While plow anchors are all heavy, there are some lighter variations of grapnel anchors which are more appropriate for smaller boats. For boats that are 17 to 60 feet in length, there are grapnel anchors weighing from 25 to 66 pounds. For heavier boats or more volatile water conditions, you better opt for heavier grapnel anchors.

Claw Anchor

  • Great for rock and soft mud
  • Fits well on bow anchor rollers
  • Not good for hard mud and clay

Best for boats around 21-40 feet long

Since claw anchors are set easily and deal with most seabeds, they are among common boat anchors. They can cling to rocks easily, making them more ideal than previous anchors in this regard. Claw anchors are also known as Bruce anchors, as they have a wide three-claw design.

Despite clinging firmly to rocks and seabed structures, claw anchors are more difficult to set and hold. This forces you to choose a heavier claw anchor compared with previous anchor options. Also, claw anchors are hard to stow, similar to plow and grapnel anchors.

In the case of price, claw anchors are more affordable than other anchors. Thus, it is a more popular option among recreational boat owners.

For boats from 13 to 60 feet in length, you can purchase claw anchors from 6 to 66 pounds. It is obvious that you need heavier anchors for lengthier boats.

Scoop Anchor

  • Work for all seabed types
  • Reset themselves very easily due to the roll bar
  • They’re my favorite anchor type
  • Can be hard to store on deck if you don’t have an anchor roller
  • Expensive
  • Not the best option for rocky seabeds

Can be used for almost any boat

The term “scoop” actually refers to the new generation of modern anchor designs, including the Rocna, Spade, and Manson anchors. The popularity of these designs is soaring as they can work in many seabed types and have high holding power.

Scoop anchors can be set and reset more easily than other anchors. This helps you pick a lighter scoop anchor, as it can be set efficiently. Despite that, these anchors are more difficult to store on the deck.

Scoop anchors weighing from 10 to 65 pounds are used for boats from 13 to 60 feet in length. Again, you need to purchase a heavier anchor if your boat is lengthy and heavy.

Mushroom Anchor

  • Perfect for muddy, weedy bottoms
  • Lightweight and easy to store
  • No pointy edges
  • Doesn’t damage the seabed
  • Cheap
  • Not great for hard mud, hard sand, or rocks
  • Not good for medium to large boats

Best for small boats under 21 feet

It is obvious from its name that a mushroom anchor is shaped like a mushroom. Mushroom anchors usually work in conditions where mud, silt, or sand shape the seabed. Other materials, including rocks, cannot grab mushroom anchors firmly.

Mushroom anchors need a counterweight to become buried in the seabed. It is used to make the shank lie down before it is buried. Mushroom anchors continue sinking into the seabed until they have moved the same mass as themselves. In other words, they can displace a huge amount of material and provide firm holding power.

To remove a mushroom anchor from the seabed, you need to dislodge the sand or mud surrounding it until the tension between the head and the seabed is weak enough for the motors on the structure to lift the anchor. This can be done by lifting it straight up with the rope or chain attached to it.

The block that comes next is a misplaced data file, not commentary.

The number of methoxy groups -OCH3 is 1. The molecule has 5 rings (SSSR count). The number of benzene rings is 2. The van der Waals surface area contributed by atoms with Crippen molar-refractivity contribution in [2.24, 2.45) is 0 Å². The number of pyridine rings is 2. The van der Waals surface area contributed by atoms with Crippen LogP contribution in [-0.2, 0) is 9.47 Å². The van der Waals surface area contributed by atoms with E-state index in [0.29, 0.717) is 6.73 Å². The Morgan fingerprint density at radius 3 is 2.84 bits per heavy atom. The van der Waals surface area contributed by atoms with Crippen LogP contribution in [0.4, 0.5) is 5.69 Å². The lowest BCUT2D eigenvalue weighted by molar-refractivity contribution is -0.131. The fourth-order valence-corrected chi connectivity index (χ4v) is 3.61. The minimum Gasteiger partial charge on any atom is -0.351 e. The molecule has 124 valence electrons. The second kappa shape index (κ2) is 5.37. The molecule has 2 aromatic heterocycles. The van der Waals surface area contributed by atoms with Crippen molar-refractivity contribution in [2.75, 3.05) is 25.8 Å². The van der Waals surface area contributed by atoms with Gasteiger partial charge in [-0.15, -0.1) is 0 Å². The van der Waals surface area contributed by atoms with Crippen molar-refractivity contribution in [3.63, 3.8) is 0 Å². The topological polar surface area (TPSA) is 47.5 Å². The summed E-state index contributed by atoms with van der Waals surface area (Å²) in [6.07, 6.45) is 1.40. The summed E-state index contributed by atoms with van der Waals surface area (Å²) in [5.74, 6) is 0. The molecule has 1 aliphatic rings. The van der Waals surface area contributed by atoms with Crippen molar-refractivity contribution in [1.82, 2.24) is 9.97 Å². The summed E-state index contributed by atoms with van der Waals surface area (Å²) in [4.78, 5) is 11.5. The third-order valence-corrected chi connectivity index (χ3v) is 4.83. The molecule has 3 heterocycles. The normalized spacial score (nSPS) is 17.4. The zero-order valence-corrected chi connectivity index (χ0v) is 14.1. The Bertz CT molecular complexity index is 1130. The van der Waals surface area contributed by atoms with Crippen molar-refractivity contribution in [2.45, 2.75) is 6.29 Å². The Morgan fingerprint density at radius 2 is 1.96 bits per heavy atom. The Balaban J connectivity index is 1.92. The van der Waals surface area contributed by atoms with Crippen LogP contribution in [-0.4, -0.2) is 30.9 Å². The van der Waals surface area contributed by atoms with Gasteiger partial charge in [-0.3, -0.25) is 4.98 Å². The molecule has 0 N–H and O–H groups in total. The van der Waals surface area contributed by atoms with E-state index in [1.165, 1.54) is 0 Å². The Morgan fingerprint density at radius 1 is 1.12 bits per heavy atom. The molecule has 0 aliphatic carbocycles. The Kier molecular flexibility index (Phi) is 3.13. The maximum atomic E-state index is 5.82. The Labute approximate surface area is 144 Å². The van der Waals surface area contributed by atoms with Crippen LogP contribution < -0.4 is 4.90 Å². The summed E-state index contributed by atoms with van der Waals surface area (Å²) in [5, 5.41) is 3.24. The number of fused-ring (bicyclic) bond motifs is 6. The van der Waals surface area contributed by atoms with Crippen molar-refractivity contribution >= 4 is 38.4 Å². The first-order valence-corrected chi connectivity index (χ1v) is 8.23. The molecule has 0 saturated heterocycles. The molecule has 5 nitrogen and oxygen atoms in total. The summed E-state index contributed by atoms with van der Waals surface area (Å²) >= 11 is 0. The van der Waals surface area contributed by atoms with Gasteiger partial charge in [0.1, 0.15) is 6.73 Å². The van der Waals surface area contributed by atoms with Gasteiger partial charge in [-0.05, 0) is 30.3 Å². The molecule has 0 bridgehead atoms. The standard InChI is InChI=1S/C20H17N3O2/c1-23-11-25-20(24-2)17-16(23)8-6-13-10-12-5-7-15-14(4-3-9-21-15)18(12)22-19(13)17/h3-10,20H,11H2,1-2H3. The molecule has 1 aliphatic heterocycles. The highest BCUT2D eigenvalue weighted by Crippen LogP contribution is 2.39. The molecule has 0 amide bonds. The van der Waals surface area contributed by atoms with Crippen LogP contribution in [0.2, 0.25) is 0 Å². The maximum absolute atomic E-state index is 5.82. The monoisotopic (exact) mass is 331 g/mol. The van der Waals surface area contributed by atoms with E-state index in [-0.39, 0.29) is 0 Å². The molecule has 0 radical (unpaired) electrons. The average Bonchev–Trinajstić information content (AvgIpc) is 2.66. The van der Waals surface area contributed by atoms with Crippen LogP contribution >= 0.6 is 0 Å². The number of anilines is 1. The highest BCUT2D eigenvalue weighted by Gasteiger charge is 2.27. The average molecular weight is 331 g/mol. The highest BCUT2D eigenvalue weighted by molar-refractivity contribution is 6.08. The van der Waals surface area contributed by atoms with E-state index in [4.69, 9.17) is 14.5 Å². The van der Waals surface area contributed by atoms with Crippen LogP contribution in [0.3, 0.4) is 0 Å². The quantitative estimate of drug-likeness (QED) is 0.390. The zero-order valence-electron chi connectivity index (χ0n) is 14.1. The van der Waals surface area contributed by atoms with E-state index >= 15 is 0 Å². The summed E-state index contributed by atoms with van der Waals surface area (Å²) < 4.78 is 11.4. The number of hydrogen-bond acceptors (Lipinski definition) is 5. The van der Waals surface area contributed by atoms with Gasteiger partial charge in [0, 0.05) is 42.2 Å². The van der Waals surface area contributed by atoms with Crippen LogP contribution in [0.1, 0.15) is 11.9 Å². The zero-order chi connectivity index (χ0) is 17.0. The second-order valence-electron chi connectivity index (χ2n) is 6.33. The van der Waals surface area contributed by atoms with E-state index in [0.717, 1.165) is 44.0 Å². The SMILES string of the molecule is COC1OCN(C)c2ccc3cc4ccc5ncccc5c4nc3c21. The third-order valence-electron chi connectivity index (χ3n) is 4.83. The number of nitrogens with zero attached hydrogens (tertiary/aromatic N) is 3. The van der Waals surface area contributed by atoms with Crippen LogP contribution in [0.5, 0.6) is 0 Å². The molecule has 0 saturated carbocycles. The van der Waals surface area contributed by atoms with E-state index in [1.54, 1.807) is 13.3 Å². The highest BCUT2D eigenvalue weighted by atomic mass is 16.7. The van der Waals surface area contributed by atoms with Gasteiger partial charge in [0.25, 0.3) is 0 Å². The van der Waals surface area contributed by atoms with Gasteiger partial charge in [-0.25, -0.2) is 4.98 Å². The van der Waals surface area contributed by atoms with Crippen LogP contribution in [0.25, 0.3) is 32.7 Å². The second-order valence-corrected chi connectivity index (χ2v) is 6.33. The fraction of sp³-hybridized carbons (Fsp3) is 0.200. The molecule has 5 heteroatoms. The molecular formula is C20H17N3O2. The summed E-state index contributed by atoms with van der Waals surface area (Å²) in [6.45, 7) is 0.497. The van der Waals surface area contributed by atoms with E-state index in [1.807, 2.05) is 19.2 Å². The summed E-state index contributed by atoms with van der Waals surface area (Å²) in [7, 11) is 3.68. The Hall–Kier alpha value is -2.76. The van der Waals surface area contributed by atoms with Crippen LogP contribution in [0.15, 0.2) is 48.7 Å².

Fisherman Anchor

  • Look great
  • Extremely heavy
  • hard to store
  • damage seabeds
  • don’t hold all that well

Best to be used as a decoration piece and not for an actual anchor

Fisherman anchors are able to firmly hold rock and weed, but their tiny flukes can drag on any other bottoms. Fishermen tend to drop their anchors where the fish are more likely to exist, like over reefs and rocky outcrops. It is not a big problem if their anchor drags, as they can simply re-anchor it.

Fisherman anchors are tough to handle. If you need them to provide strong holding power, you have to choose one that is extremely heavy. In addition to that, these anchors are considered dated, and very few people actually use them anymore.

They exist now for more as a decoration than to actually be used as there are many better options available.

How Deep Do Anchors Go?

Anchors are designed to dig into the seabed to prevent the boats from moving. They can hold the boat working together with their chains. Now, the question is, how much chain do you need?

A rule of thumb states that you generally need a chain as long as 5 to 7 times the depth of the water. Therefore, if the water is 20 feet deep, for example, you need at least 100 feet of chain.

The maximum depth that an anchor can go depends on the combination of the depth of the sea and the length of the chain.

How Many Anchors Do Boats/Ships Use?

Most of the time, it is enough to have only one anchor to keep a boat or ship in place. However, having only one anchor can make the ship move in a circle during tide and wind shifts. That is why sometimes ships need a second anchor off of the stern to maintain their position with minimum movement.

The other reason why some ships and boats have two anchors with them is that anchors can be lost easily due to heavy winds, bad weather, strong waves, etc. Also, different seabeds require different types of anchors, and this is another reason why it is recommended to have more than one anchor in the boat.